Can green living be accomplished on a large scale?

Well the skyscrapers look like gravestones
From out here
~Acid Bath, “Diab Soule”

Sadly, probably not.

Most of what we know as “green” is on a small scale, and on a small scale, is beneficial. But if everyone did what was green, we may not find it so green any more. Or, alternatively, it’s currently impossible to implement some green things on a large scale.

Take organic farming, for example. Remove the potential for overuse of pesticides, fertilizers, and the like? Yes, please. But the problem is, when you do that, you decrease the yield per acre. If the whole world went organic, we’d need a lot more farmland. Ideally, instead of 100% organic farming, we’d have Integrated Pest Management systems, better application of fertilizers and herbicides to avoid overuse, and organic farming in areas that are highly distressed or at high levels of risk.

Same with local food. Buying local produce of the sort that grows well in your area is a definite yes. But trying to eat everything locally grown…New York City would starve and apples (for starters) don’t grow very well in Texas. And while I advocate wild meats over domestic, we don’t have enough deer in America (even at the record levels they’re at now) for venison to completely replace beef. Even grass-fed beef wouldn’t make the cut. We can’t feed seven billion people organically and locally without making some tough decisions.

We won’t be able to produce enough biofuel to supply our current fuel needs. Currently, electric grids may not be able to handle a big increase in electric cars. I once heard, but don’t quote me, that Japan gathered more recycling than it had use for. A lot of towns aren’t ready for massive bicycling efforts.

This is why I consider going small, in almost every way, to be the best thing we can do for the environment. Smaller homes, smaller cities, smaller meals…all this means a smaller impact. I harp on it because of this. No gadget, no technology, no other means of living is going to keep this place from looking like Coruscant.

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4 Responses to “Can green living be accomplished on a large scale?”

  1. Craig Says:

    I right there with you on the going small part.

    I think it all boils down to sustainability, and it’s unlikely we can sustain our future populations even with modern technology, let alone what would happen if we tried to abandon much of that in favour of “going green”. I think it would be difficult, maybe impossible, to sustain our current global population level and be green and sustainable at the same time.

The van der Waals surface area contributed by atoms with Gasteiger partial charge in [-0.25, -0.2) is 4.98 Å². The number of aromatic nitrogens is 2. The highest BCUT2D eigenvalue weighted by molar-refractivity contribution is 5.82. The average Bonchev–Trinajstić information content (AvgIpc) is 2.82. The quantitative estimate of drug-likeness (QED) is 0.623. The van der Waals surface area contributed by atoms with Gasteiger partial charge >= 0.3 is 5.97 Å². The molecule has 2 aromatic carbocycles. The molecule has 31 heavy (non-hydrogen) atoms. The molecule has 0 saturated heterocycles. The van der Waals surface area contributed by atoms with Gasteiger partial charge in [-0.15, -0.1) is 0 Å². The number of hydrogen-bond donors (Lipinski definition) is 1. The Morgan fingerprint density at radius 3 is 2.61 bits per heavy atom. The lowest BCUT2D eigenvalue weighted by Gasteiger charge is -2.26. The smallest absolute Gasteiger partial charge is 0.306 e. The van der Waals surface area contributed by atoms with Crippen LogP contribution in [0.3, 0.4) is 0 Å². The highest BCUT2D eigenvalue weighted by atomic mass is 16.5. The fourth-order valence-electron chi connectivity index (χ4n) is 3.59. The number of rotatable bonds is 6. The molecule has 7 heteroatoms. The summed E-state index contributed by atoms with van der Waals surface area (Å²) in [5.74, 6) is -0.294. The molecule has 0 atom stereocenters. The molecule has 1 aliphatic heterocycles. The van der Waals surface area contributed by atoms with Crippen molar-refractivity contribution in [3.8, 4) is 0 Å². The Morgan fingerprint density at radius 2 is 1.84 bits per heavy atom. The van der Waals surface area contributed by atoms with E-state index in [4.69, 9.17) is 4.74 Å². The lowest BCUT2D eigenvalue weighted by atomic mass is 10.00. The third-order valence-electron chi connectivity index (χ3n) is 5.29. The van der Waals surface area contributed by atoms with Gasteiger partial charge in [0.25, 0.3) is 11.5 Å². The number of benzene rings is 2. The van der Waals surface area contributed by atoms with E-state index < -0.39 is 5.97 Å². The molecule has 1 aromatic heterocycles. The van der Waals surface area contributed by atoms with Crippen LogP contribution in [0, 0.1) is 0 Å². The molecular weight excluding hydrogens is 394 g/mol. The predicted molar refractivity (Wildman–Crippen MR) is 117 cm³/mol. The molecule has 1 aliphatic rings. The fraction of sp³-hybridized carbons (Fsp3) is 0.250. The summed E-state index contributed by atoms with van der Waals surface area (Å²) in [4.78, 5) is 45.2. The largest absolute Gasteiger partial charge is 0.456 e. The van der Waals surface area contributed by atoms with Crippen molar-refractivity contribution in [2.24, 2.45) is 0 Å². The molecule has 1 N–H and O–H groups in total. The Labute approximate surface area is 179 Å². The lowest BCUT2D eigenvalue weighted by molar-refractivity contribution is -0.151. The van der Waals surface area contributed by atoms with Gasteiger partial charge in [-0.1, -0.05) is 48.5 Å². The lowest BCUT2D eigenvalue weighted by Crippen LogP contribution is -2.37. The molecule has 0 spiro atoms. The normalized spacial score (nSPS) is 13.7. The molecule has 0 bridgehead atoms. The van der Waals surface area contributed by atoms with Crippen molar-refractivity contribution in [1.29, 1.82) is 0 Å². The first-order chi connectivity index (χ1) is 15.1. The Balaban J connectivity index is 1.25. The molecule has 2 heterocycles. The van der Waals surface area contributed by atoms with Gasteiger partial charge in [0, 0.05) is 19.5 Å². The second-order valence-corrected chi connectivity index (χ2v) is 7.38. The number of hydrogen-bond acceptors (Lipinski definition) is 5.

2. shimmerhawk Says:

    I agree with the above comment. The population has to be at a sustainable level and we can’t continue to have population growth indefinitely. If there’s not enough land to have organic farms to feed everyone, then imo there are simply too many people in the world. It doesn’t seem to matter how we run our cars; there are so many on the roads that just about anything we do will have a significant impact on the environment. Going smaller with everything is great but I wish we would make an effort to go smaller with our population too or it won’t matter in the end.

    • The problem with going smaller with our population is that you either have to encourage people to voluntarily reduce their family size, or you have to legislate it. I’m not at all on board with dictating how many children a person can have.

      And the large populations in the so-called “third world” aren’t as much of a problem as are the not-as-large, but more demanding populations in the first world. So it is more of a resource issue than it is a sheer numbers issue. The problem is, the first world has progressed to the point where items formerly considered luxuries are not longer classified as such. Cars, personal phones, computers, televisions, microwaves. We can live without all of these, but we don’t realize it nearly enough.

      So while population is a huge issue as well, I think consumption is just as large, maybe even more so.

      • There’s no maybe to it. Consumption is a bigger problem, not only for environmental impact, but also the impact it has on the majority of the human population. It still blows me away how people seem to be able to ignore the fact that most of the humans on this planet /don’t/ drive cars, and /don’t/ shop at The Wal, and have never even /considered/ buying a bottle of Ozarka.

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